EU privacy watchdog warns on transport monitoring
Privacy chief says plan (Hu)stinx
New systems planned by the European Commission to ease traffic problems across Europe do not adequately protect the privacy of travellers, according to the regulator set up to monitor the privacy implications of Commission actions.
The European Commission plans to create a framework within which it will be easier for governments and transport operators to set up EU-wide tracking and monitoring systems for transport.
European Data Protection Supervisor Peter Hustinx, who is responsible for regulating EU bodies' privacy practices, said that he had concerns about the proposals.
Though the systems are aimed at making transport more environmentally friendly and less time consuming, Hustinx said that they could be used to monitor individuals' movements across the continent.
"The deployment of ITS will support the development of applications for 'tracking and tracing' of goods and will allow for the deployment of location-based commercial and public services," said a formal opinion produced by Hustinx. "The use of location technologies is particularly intrusive from a privacy viewpoint as it allows for the tracking of drivers and for the collection of a wide variety of data relating to their driving habits."
"The processing of location data is a particularly sensitive matter involving the key issue of the freedom to move anonymously, and which requires the implementation of specific safeguards in order to prevent surveillance of individuals and misuse of the data," his opinion said.
The Commission has proposed a 'deployment plan' for intelligent transport systems (ITS) which aims to standardise data processing throughout Europe so that ITS can work across borders.
Hustinx, though, said that the plans do not take great enough account of individuals' need for privacy.
"The proposed legal framework is too broad and general to adequately address the privacy and data protection concerns raised by ITS deployment in the Member States," said the opinion. "It is not clear when the performance of ITS services will lead to the collection and processing of personal data, what are the specific purposes for which a data processing occurs, nor what is the legal basis that justifies such processing."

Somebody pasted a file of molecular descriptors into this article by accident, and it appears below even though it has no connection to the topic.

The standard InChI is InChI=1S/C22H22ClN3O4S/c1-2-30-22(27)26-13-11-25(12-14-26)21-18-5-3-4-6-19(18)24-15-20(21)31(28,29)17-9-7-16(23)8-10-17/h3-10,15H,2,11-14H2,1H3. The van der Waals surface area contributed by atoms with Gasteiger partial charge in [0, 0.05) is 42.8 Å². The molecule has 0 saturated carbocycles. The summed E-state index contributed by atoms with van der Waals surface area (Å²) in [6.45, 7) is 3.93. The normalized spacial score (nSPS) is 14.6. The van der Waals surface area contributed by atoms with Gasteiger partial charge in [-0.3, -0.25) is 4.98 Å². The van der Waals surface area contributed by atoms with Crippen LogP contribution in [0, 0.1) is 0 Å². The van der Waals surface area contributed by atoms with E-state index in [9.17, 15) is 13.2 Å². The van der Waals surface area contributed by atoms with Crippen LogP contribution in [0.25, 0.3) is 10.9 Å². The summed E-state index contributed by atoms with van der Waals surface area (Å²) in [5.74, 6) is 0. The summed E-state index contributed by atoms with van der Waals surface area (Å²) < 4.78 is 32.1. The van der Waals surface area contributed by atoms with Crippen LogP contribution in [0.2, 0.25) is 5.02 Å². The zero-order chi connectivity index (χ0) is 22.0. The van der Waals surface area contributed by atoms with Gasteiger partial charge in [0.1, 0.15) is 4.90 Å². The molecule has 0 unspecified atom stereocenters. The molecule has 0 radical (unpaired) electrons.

"Furthermore, the use of location technologies for ITS deployment raises the risk of developing services that are intrusive from a privacy viewpoint if they entail the collection and exchange of personal data," it said.
Hustinx's opinion also pointed out that the plans are not clear enough to create a consistent level of data protection across the EU in the transport systems.
"There is a risk that the lack of clarity of the proposed legal framework will create diversity in the implementation of ITS in Europe which will lead to different levels of data protection in Europe. The EDPS emphasizes the need for further harmonisation on these issues at EU level to clarify outstanding issues," it said.
"It is particularly crucial to identify who the data controllers will be in respect of the data processing performed, as they will bear the responsibility to ensure that privacy and data protection considerations are implemented at all levels of the chain of processing," said the opinion.
The Commission said that ITS would join up information from the road, water and air transport networks and that this would reduce congestion and the damaging effects transport has on the environment.
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I'm not really sure I understand why there may be a problem...
If you have nothing to hide you have nothing to fear. Anybody who uses an ATM or electronic point of use payment system across europe or who travels through a toll booth, for example, is already tracked. What difference will ITS monitoring make??
That it is fraudulently being sold as a way of helping traffic management is surely of greater concern. It demonstrates that either the clowns putting it in don't know what they're doing or do know what they're doing but don't understand how it can be 'abused' or, worse still, do know what they're doing, know the public is (generally) ignorant and want to put it in as they can see the information derived can be readily fitted in to a "better" control and monitoring system.